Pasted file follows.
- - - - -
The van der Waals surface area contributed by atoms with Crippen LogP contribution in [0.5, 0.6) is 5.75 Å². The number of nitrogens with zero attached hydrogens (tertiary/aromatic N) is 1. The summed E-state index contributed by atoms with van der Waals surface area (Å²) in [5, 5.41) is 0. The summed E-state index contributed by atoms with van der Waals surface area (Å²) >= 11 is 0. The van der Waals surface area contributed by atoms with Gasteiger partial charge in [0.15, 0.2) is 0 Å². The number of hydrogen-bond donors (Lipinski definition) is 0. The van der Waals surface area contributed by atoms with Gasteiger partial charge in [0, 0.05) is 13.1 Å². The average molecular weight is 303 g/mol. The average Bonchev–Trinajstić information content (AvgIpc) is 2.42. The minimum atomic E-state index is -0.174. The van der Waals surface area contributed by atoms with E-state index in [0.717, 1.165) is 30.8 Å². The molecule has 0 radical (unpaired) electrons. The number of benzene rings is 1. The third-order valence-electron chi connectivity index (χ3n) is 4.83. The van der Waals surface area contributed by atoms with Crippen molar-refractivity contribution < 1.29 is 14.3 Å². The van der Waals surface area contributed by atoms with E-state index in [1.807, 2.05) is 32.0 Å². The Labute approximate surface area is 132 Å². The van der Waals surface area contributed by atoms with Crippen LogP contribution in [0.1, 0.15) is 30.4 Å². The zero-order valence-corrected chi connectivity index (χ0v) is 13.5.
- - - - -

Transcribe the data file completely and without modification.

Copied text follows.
The van der Waals surface area contributed by atoms with Crippen LogP contribution in [0.5, 0.6) is 5.75 Å². The number of nitrogens with zero attached hydrogens (tertiary/aromatic N) is 1. The summed E-state index contributed by atoms with van der Waals surface area (Å²) in [5, 5.41) is 0. The summed E-state index contributed by atoms with van der Waals surface area (Å²) >= 11 is 0. The van der Waals surface area contributed by atoms with Gasteiger partial charge in [0.15, 0.2) is 0 Å². The number of hydrogen-bond donors (Lipinski definition) is 0. The van der Waals surface area contributed by atoms with Gasteiger partial charge in [0, 0.05) is 13.1 Å². The average molecular weight is 303 g/mol. The average Bonchev–Trinajstić information content (AvgIpc) is 2.42. The minimum atomic E-state index is -0.174. The van der Waals surface area contributed by atoms with E-state index in [0.717, 1.165) is 30.8 Å². The molecule has 0 radical (unpaired) electrons. The number of benzene rings is 1. The third-order valence-electron chi connectivity index (χ3n) is 4.83. The van der Waals surface area contributed by atoms with Crippen molar-refractivity contribution < 1.29 is 14.3 Å². The van der Waals surface area contributed by atoms with E-state index in [1.807, 2.05) is 32.0 Å². The Labute approximate surface area is 132 Å². The van der Waals surface area contributed by atoms with Crippen LogP contribution in [0.1, 0.15) is 30.4 Å². The zero-order valence-corrected chi connectivity index (χ0v) is 13.5.